It’s also important to make sure that your bearded dragon has a comfortable and secure place to rest when they are not being handled.
Providing your bearded dragon with a spacious enclosure, with plenty of hiding places and basking spots, can help them feel more secure and at ease.
If your bearded dragon continues to resist being held or tries to escape, it may be a sign that they are feeling stressed or uncomfortable. In this case, it’s important to pay attention to your bearded dragon’s body language and behavior and to stop handling them if they seem distressed.
It’s also a good idea to consult with a veterinarian or reptile specialist to rule out any underlying health issues that may be causing your bearded dragon to behave in this way.
What are some good ways to hold a bearded dragon so that it feels comfortable and secure?
Here are a few tips for holding a bearded dragon in a way that will help them feel comfortable and secure:
- Support their entire body: When holding a bearded dragon, it’s important to support its entire body, including its head, tail, and legs. You can do this by gently placing one hand under their chest and the other hand under their hind legs. This will help them feel more secure and prevent them from falling.
- Keep them close to your body: Your bearded dragon may feel safer and more protected if you hold them close to your body. Holding them too far away from you can make them feel uneasy and vulnerable.
- Avoid gripping them too tightly: Bearded dragons are delicate animals, and it’s important to handle them gently and with care. Avoid gripping your bearded dragon too tightly, as this can cause them stress and may even lead to injury.
- Pay attention to their body language: Bearded dragons can express their mood and feelings through their body language and behavior. Pay attention to your bearded dragon’s behavior while handling them, and stop handling them if they seem distressed or agitated.
- Keep them away from harmful objects or surfaces: When handling your bearded dragon, it’s important to keep them away from any potentially harmful objects or surfaces. This includes sharp objects, open flames, and toxic chemicals.
How can I bond with my bearded dragon if it doesn’t seem to like being held?
If your bearded dragon doesn’t seem to enjoy being held, there are still many ways you can bond with them and build a positive relationship. Here are a few ideas:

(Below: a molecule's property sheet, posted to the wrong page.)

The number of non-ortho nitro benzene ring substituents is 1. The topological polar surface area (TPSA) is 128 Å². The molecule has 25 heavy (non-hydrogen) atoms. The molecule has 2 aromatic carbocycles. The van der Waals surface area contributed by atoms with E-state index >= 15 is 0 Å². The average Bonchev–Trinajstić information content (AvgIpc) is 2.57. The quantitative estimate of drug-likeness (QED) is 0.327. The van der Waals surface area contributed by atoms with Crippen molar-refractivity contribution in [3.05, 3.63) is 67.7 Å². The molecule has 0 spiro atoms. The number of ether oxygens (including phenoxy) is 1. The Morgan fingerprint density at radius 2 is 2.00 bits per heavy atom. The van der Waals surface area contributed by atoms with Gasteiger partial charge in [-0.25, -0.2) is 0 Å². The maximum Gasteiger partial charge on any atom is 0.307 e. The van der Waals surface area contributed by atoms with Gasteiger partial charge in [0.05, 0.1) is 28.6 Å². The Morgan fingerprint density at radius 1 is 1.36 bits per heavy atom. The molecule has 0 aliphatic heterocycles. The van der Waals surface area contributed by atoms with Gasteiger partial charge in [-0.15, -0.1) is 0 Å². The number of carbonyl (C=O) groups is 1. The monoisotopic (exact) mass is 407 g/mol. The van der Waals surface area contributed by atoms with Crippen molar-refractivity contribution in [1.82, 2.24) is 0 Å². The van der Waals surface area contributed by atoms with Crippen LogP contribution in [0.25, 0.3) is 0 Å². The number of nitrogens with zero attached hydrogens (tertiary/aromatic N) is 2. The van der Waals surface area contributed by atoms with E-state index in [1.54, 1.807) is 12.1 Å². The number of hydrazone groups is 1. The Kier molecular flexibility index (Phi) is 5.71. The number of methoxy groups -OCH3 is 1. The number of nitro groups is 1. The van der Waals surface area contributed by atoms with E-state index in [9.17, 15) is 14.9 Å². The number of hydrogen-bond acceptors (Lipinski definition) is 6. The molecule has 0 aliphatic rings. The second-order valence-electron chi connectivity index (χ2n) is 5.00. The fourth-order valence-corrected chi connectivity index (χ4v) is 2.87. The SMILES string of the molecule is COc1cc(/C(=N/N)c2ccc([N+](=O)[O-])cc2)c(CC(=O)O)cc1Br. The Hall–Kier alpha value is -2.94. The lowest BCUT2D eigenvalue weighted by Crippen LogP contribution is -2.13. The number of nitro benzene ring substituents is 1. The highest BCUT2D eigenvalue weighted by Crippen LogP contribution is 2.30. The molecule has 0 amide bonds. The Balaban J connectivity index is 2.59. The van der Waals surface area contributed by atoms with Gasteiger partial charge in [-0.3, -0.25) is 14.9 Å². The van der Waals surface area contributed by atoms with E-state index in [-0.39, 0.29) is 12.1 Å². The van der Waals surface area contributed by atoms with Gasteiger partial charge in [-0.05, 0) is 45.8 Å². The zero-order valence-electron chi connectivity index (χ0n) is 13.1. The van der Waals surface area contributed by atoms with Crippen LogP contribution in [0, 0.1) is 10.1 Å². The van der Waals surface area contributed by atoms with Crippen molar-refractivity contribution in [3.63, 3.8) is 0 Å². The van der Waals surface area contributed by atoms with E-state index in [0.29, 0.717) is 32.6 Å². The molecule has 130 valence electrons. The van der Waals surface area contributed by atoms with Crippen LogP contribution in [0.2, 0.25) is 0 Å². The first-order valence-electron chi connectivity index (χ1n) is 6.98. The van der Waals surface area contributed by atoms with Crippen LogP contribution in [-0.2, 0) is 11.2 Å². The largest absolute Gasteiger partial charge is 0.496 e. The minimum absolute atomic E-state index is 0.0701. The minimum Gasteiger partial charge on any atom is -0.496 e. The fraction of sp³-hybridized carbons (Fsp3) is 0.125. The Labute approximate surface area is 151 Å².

- Spend time near them: Even if your bearded dragon doesn’t enjoy being handled, it may still appreciate your presence. Try sitting near their enclosure and talking to them in a soft, soothing voice. This can help them become more accustomed to your presence and may help them feel more comfortable around you.
- Offer them treats: Bearded dragons may be more willing to interact with you if you offer them treats. Try offering your bearded dragon a few of its favorite foods, such as worms, crickets, or vegetables, as a way to bond with them and show them that you care about its well-being.
- Try gentle petting: Some bearded dragons may enjoy being gently petted or scratched, especially around the head and neck area. You can try offering your bearded dragon a gentle scratch or pet while they are in their enclosure, being careful not to handle them too roughly or force them to do something they’re not comfortable with.
- Provide a comfortable and secure environment: Making sure that your bearded dragon has a comfortable and secure environment can help them feel more at ease and may encourage them to interact with you more. This includes providing them with a spacious enclosure, with plenty of hiding places and basking spots, as well as maintaining proper temperature, humidity, and lighting levels.
Overall, it’s important to be patient and respectful of your bearded dragon’s boundaries when bonding with them and never force them to do something they’re uncomfortable with. If you have any concerns about your bearded dragon’s behavior or well-being, it’s a good idea to consult with a veterinarian or reptile specialist.